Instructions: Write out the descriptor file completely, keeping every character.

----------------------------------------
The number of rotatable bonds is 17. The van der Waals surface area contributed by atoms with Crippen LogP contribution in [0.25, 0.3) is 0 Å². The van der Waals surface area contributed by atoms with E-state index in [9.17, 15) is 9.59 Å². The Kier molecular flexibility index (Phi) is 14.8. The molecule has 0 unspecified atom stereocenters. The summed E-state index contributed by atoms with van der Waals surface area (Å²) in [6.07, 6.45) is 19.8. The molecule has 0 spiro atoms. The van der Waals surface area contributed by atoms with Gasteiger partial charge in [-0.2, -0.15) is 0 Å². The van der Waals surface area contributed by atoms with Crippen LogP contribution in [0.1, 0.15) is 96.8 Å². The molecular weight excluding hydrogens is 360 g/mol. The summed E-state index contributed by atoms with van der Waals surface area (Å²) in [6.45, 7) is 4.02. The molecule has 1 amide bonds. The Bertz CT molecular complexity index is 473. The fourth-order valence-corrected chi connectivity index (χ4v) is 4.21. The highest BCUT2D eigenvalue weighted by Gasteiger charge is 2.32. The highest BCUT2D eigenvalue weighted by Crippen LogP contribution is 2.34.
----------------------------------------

The number of rotatable bonds is 17. The van der Waals surface area contributed by atoms with Crippen LogP contribution in [0.25, 0.3) is 0 Å². The van der Waals surface area contributed by atoms with E-state index in [9.17, 15) is 9.59 Å². The Kier molecular flexibility index (Phi) is 14.8. The molecule has 0 unspecified atom stereocenters. The summed E-state index contributed by atoms with van der Waals surface area (Å²) in [6.07, 6.45) is 19.8. The molecule has 0 spiro atoms. The van der Waals surface area contributed by atoms with Gasteiger partial charge in [-0.2, -0.15) is 0 Å². The van der Waals surface area contributed by atoms with Crippen LogP contribution in [0.1, 0.15) is 96.8 Å². The molecular weight excluding hydrogens is 360 g/mol. The summed E-state index contributed by atoms with van der Waals surface area (Å²) in [6.45, 7) is 4.02. The molecule has 1 amide bonds. The Bertz CT molecular complexity index is 473. The fourth-order valence-corrected chi connectivity index (χ4v) is 4.21. The highest BCUT2D eigenvalue weighted by Gasteiger charge is 2.32. The highest BCUT2D eigenvalue weighted by Crippen LogP contribution is 2.34.